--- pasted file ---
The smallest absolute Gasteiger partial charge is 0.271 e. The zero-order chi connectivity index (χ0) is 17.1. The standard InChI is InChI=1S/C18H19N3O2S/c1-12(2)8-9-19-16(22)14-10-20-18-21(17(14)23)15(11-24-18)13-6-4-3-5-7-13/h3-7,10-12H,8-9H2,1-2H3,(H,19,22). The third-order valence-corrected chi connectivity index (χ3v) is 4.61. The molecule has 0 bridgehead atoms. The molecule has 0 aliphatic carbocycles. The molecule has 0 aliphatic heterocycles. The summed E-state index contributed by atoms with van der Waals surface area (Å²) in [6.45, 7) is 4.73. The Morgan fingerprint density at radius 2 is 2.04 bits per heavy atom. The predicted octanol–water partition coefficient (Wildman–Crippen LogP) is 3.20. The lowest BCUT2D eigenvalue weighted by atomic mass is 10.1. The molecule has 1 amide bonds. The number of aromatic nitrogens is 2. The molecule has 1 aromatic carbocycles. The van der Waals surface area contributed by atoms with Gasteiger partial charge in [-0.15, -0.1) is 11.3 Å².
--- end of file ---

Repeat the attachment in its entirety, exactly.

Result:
The smallest absolute Gasteiger partial charge is 0.271 e. The zero-order chi connectivity index (χ0) is 17.1. The standard InChI is InChI=1S/C18H19N3O2S/c1-12(2)8-9-19-16(22)14-10-20-18-21(17(14)23)15(11-24-18)13-6-4-3-5-7-13/h3-7,10-12H,8-9H2,1-2H3,(H,19,22). The third-order valence-corrected chi connectivity index (χ3v) is 4.61. The molecule has 0 bridgehead atoms. The molecule has 0 aliphatic carbocycles. The molecule has 0 aliphatic heterocycles. The summed E-state index contributed by atoms with van der Waals surface area (Å²) in [6.45, 7) is 4.73. The Morgan fingerprint density at radius 2 is 2.04 bits per heavy atom. The predicted octanol–water partition coefficient (Wildman–Crippen LogP) is 3.20. The lowest BCUT2D eigenvalue weighted by atomic mass is 10.1. The molecule has 1 amide bonds. The number of aromatic nitrogens is 2. The molecule has 1 aromatic carbocycles. The van der Waals surface area contributed by atoms with Gasteiger partial charge in [-0.15, -0.1) is 11.3 Å².